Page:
The SCO Group has terminated IBM's right to sell its AIX operating system and is seeking $3bn in damages.
The company has also filed a permanent injunction that requires IBM to "cease and desist all use and distribution of AIX", and to return all copies of Unix source code to SCO.
SCO's lawsuit claims that IBM broke its contract with SCO by allowing parts of SCO's Unix V source code, licensed to IBM for use in AIX, to be used in the rival Linux operating system kernel.
vnunet.com spoke exclusively to SCO's chief executive, Darl McBride, about the court case, Linux and the future of SCO.
You've filed your injunction against IBM. When is the hearing due?
There's not a date set currently. The next action is really discovery, where we get a chance to go in and take a look at what has been going on at IBM.
It has said publicly that it moved, and is moving, key parts of AIX, and in fact is willing to move all of AIX over into Linux.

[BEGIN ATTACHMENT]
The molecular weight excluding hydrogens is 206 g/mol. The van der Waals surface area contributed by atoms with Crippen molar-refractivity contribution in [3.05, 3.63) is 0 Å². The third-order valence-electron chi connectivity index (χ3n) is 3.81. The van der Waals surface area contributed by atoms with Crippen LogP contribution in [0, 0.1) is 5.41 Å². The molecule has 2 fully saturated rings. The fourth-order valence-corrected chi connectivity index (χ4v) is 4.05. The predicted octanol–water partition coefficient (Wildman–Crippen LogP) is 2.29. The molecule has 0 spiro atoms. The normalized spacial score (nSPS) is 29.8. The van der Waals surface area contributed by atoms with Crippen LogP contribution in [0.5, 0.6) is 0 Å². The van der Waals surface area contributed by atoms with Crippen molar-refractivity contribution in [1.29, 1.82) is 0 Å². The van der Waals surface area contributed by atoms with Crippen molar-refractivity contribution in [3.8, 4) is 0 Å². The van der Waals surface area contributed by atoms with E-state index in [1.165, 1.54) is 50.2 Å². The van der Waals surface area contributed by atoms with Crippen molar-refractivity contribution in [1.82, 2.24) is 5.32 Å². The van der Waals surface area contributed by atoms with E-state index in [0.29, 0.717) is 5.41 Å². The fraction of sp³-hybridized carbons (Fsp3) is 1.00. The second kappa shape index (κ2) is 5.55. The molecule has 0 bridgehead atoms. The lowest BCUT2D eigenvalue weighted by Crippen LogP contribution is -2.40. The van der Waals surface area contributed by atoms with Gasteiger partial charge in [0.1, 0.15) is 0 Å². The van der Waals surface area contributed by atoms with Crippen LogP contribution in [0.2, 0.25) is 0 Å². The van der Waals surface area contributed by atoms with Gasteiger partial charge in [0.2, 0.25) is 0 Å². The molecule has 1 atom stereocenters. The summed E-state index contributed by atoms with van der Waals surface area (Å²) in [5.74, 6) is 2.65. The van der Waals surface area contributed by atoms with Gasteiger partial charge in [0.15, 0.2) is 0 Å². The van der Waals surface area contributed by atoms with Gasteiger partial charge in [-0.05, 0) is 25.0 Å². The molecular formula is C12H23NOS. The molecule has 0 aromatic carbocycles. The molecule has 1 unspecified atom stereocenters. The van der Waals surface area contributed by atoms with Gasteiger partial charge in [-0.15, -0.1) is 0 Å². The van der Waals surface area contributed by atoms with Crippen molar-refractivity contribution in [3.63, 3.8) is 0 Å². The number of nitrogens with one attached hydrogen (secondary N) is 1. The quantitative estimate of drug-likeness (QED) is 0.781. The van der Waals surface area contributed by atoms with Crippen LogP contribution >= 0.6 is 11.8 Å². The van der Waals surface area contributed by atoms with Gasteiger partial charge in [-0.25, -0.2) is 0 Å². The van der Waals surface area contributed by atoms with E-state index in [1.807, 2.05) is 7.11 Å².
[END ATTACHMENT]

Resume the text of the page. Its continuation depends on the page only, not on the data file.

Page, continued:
The problem with that statement and those actions is that SCO has a very strong contract in place with our software source code licensing agreement that has not allowed IBM to do that. So we are protecting those licence and contract rights.
We went to the 100 days of trying to resolve the issues. So in effect we pulled its contract and it doesn't have any authorisation to now use the software.
But in order to enforce that you have to go through the courts.
We have taken every step possible. Now it's for the courts to step up and enforce the contract rights that we have.
The people that have looked at this - both our legal teams as well as independent people coming from the outside - say: 'These contracts are bullet-proof. This is a very strong contract right you have.'